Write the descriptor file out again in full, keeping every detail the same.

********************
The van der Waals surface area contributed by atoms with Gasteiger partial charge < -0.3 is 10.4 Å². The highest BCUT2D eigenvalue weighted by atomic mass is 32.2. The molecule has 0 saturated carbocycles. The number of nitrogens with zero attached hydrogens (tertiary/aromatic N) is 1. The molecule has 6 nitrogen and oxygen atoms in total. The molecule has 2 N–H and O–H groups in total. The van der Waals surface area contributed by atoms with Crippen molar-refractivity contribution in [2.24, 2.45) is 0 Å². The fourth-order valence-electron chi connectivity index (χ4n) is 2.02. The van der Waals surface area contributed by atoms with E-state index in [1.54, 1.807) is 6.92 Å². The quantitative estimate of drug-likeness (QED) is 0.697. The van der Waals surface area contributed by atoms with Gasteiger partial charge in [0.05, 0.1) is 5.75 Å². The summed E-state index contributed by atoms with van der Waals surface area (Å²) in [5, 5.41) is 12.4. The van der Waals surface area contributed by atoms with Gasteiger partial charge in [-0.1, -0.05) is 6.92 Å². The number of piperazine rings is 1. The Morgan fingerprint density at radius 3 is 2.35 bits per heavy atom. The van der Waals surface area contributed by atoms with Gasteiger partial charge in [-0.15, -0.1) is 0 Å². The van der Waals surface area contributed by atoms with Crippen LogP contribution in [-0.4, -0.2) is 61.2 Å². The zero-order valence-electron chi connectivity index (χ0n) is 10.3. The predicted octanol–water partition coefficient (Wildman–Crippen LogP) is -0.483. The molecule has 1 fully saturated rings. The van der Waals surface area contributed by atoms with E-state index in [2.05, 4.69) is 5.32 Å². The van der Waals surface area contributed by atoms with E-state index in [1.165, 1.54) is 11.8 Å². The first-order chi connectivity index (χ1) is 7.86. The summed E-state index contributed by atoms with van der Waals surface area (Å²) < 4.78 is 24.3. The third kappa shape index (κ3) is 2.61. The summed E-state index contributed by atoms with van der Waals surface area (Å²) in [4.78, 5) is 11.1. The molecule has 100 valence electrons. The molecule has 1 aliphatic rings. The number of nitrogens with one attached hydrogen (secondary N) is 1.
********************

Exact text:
The van der Waals surface area contributed by atoms with Gasteiger partial charge < -0.3 is 10.4 Å². The highest BCUT2D eigenvalue weighted by atomic mass is 32.2. The molecule has 0 saturated carbocycles. The number of nitrogens with zero attached hydrogens (tertiary/aromatic N) is 1. The molecule has 6 nitrogen and oxygen atoms in total. The molecule has 2 N–H and O–H groups in total. The van der Waals surface area contributed by atoms with Crippen molar-refractivity contribution in [2.24, 2.45) is 0 Å². The fourth-order valence-electron chi connectivity index (χ4n) is 2.02. The van der Waals surface area contributed by atoms with E-state index in [1.54, 1.807) is 6.92 Å². The quantitative estimate of drug-likeness (QED) is 0.697. The van der Waals surface area contributed by atoms with Gasteiger partial charge in [0.05, 0.1) is 5.75 Å². The summed E-state index contributed by atoms with van der Waals surface area (Å²) in [5, 5.41) is 12.4. The van der Waals surface area contributed by atoms with Gasteiger partial charge in [-0.1, -0.05) is 6.92 Å². The number of piperazine rings is 1. The Morgan fingerprint density at radius 3 is 2.35 bits per heavy atom. The van der Waals surface area contributed by atoms with Gasteiger partial charge in [-0.15, -0.1) is 0 Å². The van der Waals surface area contributed by atoms with Crippen LogP contribution in [-0.4, -0.2) is 61.2 Å². The zero-order valence-electron chi connectivity index (χ0n) is 10.3. The predicted octanol–water partition coefficient (Wildman–Crippen LogP) is -0.483. The molecule has 1 fully saturated rings. The van der Waals surface area contributed by atoms with E-state index in [2.05, 4.69) is 5.32 Å². The van der Waals surface area contributed by atoms with E-state index in [1.165, 1.54) is 11.8 Å². The first-order chi connectivity index (χ1) is 7.86. The summed E-state index contributed by atoms with van der Waals surface area (Å²) < 4.78 is 24.3. The third kappa shape index (κ3) is 2.61. The summed E-state index contributed by atoms with van der Waals surface area (Å²) in [4.78, 5) is 11.1. The molecule has 100 valence electrons. The molecule has 1 aliphatic rings. The number of nitrogens with one attached hydrogen (secondary N) is 1.